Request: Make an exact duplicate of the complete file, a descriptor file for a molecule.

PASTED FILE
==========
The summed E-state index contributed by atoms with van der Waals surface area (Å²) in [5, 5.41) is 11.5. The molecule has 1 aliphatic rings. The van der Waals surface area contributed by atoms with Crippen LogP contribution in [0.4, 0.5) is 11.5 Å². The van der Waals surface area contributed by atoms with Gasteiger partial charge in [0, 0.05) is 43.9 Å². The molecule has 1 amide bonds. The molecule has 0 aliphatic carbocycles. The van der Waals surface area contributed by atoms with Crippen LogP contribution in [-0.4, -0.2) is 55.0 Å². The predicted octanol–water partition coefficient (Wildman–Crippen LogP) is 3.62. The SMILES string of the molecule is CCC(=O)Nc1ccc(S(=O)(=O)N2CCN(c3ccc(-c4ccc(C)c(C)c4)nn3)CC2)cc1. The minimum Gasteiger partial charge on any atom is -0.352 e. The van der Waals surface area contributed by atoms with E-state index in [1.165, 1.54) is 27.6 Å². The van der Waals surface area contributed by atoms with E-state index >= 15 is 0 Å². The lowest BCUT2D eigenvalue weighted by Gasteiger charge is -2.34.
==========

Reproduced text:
The summed E-state index contributed by atoms with van der Waals surface area (Å²) in [5, 5.41) is 11.5. The molecule has 1 aliphatic rings. The van der Waals surface area contributed by atoms with Crippen LogP contribution in [0.4, 0.5) is 11.5 Å². The van der Waals surface area contributed by atoms with Gasteiger partial charge in [0, 0.05) is 43.9 Å². The molecule has 1 amide bonds. The molecule has 0 aliphatic carbocycles. The van der Waals surface area contributed by atoms with Crippen LogP contribution in [-0.4, -0.2) is 55.0 Å². The predicted octanol–water partition coefficient (Wildman–Crippen LogP) is 3.62. The SMILES string of the molecule is CCC(=O)Nc1ccc(S(=O)(=O)N2CCN(c3ccc(-c4ccc(C)c(C)c4)nn3)CC2)cc1. The minimum Gasteiger partial charge on any atom is -0.352 e. The van der Waals surface area contributed by atoms with E-state index in [1.165, 1.54) is 27.6 Å². The van der Waals surface area contributed by atoms with E-state index >= 15 is 0 Å². The lowest BCUT2D eigenvalue weighted by Gasteiger charge is -2.34.